Monday, August 22, 2011

And Then He Chose To Be Maimed....

So, something weird happened to me on Friday. I was running my regular L5R game, when a situation turned up where an NPC went to the Tsi Smith PC and demanded the swords the Tsi was holding for another PC (they needed repair.) The situation got rather tense very quickly, everyone learned a lot about the Tsi's character and just how honorable he could be, and - as you probably already guessed from the title - the smith lost a leg...only, by the player's choice. It's had me thinking since it happened, and I wanted to talk about it today.

The Situation
The situation, in more detail than above, went about as follows. The NPC (I'm just going to call him Bob from now on) came into the PC's shop and asked about his last customer. When the PC confirmed who the last customer was, and that yes he did have her swords, Bob demanded the swords be turned over. The PC refused. Bob demanded them once more, the PC again refused. Bob attacked, grabbing the smith and putting him into an arm lock. At this point, Bob threatened to break the PC's smithing hand permanently if he didn't get the sword. The PC once more refused, broke free (magical dice roll), grabbed the swords and ran. As the PC ran, Bob cut off one of his legs. Undeterred, and still clutching the swords, the PC tried to escape to an alley before taking more serious injuries and passing out - just as help arrived.

The help ended up killing Bob, and saving the PC, but severe damage had already been done. After all, Rokugan doesn't have much in the way of "saving a limb" healing.

Why This Was Awesome
Now, as brutal as the situation above reads, the scene itself was very awesome and very cinematic. Why? Because the worst things that happened came at the PC's choice. Yes, I as the GM chose to target an attack at the PC's leg and then rolled massive damage. But, when I did, I gave the PC a choice. The PC chose to lose the leg in order for a chance - however small - to keep his character's word and keep those swords away from Bob.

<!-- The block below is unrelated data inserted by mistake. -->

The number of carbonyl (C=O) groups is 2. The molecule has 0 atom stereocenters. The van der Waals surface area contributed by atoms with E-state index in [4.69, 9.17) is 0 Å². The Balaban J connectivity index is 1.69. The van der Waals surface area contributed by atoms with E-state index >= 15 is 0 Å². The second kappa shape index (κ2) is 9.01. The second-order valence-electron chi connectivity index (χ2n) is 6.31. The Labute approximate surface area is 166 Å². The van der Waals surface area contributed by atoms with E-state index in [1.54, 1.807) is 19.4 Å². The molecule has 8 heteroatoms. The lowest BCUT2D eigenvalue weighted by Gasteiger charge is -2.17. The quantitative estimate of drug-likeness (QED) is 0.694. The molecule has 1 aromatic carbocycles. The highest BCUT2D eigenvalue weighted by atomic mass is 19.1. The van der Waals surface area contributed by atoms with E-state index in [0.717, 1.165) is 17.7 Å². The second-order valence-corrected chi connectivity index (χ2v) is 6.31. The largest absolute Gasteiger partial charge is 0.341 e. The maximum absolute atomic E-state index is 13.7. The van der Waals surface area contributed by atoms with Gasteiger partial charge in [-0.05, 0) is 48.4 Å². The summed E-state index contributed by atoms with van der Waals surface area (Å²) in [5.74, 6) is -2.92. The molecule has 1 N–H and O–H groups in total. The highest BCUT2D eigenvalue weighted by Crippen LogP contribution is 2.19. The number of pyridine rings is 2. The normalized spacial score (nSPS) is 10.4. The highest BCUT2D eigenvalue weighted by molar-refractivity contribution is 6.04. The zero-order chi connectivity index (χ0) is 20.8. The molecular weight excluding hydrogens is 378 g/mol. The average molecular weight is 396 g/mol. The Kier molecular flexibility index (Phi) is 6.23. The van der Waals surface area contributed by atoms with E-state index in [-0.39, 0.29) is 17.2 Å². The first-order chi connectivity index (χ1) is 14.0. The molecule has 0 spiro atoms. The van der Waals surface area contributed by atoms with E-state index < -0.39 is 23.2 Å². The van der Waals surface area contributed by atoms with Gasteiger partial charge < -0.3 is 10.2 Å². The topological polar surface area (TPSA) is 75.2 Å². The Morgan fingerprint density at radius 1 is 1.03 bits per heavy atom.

In fact, on multiple occasions, the PC chose to put those swords above his own character's safety. Even as the owner of the swords - OOC mind - urged him to just give the swords up, the PC wouldn't hear it. His character just wanted to keep his word, even if the specifics of what he said was kind of vague. (yes, he went up multiple ranks of honor for this.)

The Consensus
The absolute best part about the scene though? It was natural. It just happened, and played out the way it did because of the decisions - and die rolls - that the PC made over the course of it. It was one of those scenes that I live for as a GM. Cinematic, tense, and one of the few times where because the PC had so clearly made these choices - knowing all the while what was going on - that I actually felt no pending guilt over the fact that I was likely about to kill a favorite character.

Even better is that I think it sold to the other players that the world will come for them at times, and that at this point those people may be more than you can take on directly. All in all though, the scene was awesome and entirely due to the actions and choices of the player. If nothing else, it told to me how much control a player has over how much fun - and how awesome - a scene can be. You just have to give them the chance.


  1. It is always a wonderful thing when players love their characters -- and take ownership and investment in a game -- to the extent that they are willing to sacrifice to make something great.

    Really enjoyed reading this.

  2. This is one of the very few "you had to have been there" moments I've seen in Table Top. There was just awesome energy around the table. It was definitely good times.

  3. I imagine there was. It sounds awesome and really brought back memories of a few times that it's happened to me. My first thought was to jump right in and start sharing anecdotes...

    It's just nice to hear it happening because my gaming experiences lately -- both in the blog o sphere and in real life have been far less inspiring.

    Keep the awesome rolling.